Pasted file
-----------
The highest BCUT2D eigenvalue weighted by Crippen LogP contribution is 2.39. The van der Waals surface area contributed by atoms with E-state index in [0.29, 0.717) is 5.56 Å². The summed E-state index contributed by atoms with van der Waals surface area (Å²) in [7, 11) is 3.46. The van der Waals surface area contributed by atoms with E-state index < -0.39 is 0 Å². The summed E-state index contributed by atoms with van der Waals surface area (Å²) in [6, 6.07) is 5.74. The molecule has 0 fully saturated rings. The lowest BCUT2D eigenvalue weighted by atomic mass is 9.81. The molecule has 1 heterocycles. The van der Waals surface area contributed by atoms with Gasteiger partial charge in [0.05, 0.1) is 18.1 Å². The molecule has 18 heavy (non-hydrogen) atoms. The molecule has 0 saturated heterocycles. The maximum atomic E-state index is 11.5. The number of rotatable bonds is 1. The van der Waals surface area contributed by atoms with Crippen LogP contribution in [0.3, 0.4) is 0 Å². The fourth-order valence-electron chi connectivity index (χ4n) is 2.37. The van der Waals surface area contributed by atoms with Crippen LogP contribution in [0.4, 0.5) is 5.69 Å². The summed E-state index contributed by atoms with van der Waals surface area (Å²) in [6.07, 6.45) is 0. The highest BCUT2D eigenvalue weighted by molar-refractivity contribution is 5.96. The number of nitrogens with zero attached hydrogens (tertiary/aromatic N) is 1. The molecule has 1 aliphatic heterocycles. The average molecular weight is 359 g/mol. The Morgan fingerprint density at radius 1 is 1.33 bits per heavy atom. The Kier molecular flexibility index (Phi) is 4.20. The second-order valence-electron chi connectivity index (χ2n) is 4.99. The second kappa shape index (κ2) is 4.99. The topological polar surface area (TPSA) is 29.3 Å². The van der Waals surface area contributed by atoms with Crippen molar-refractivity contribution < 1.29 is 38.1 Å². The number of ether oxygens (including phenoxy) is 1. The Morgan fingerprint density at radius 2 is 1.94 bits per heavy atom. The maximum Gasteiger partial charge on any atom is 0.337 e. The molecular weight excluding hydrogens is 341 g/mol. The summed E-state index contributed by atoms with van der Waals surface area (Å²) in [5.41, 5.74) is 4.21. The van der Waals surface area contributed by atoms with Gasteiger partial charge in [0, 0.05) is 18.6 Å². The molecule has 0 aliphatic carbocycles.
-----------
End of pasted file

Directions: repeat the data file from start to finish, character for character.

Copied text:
The highest BCUT2D eigenvalue weighted by Crippen LogP contribution is 2.39. The van der Waals surface area contributed by atoms with E-state index in [0.29, 0.717) is 5.56 Å². The summed E-state index contributed by atoms with van der Waals surface area (Å²) in [7, 11) is 3.46. The van der Waals surface area contributed by atoms with E-state index < -0.39 is 0 Å². The summed E-state index contributed by atoms with van der Waals surface area (Å²) in [6, 6.07) is 5.74. The molecule has 0 fully saturated rings. The lowest BCUT2D eigenvalue weighted by atomic mass is 9.81. The molecule has 1 heterocycles. The van der Waals surface area contributed by atoms with Gasteiger partial charge in [0.05, 0.1) is 18.1 Å². The molecule has 18 heavy (non-hydrogen) atoms. The molecule has 0 saturated heterocycles. The maximum atomic E-state index is 11.5. The number of rotatable bonds is 1. The van der Waals surface area contributed by atoms with Crippen LogP contribution in [0.3, 0.4) is 0 Å². The fourth-order valence-electron chi connectivity index (χ4n) is 2.37. The van der Waals surface area contributed by atoms with Crippen LogP contribution in [0.4, 0.5) is 5.69 Å². The summed E-state index contributed by atoms with van der Waals surface area (Å²) in [6.07, 6.45) is 0. The highest BCUT2D eigenvalue weighted by molar-refractivity contribution is 5.96. The number of nitrogens with zero attached hydrogens (tertiary/aromatic N) is 1. The molecule has 1 aliphatic heterocycles. The average molecular weight is 359 g/mol. The Morgan fingerprint density at radius 1 is 1.33 bits per heavy atom. The Kier molecular flexibility index (Phi) is 4.20. The second-order valence-electron chi connectivity index (χ2n) is 4.99. The second kappa shape index (κ2) is 4.99. The topological polar surface area (TPSA) is 29.3 Å². The van der Waals surface area contributed by atoms with Crippen molar-refractivity contribution < 1.29 is 38.1 Å². The number of ether oxygens (including phenoxy) is 1. The Morgan fingerprint density at radius 2 is 1.94 bits per heavy atom. The maximum Gasteiger partial charge on any atom is 0.337 e. The molecular weight excluding hydrogens is 341 g/mol. The summed E-state index contributed by atoms with van der Waals surface area (Å²) in [5.41, 5.74) is 4.21. The van der Waals surface area contributed by atoms with Gasteiger partial charge in [0, 0.05) is 18.6 Å². The molecule has 0 aliphatic carbocycles.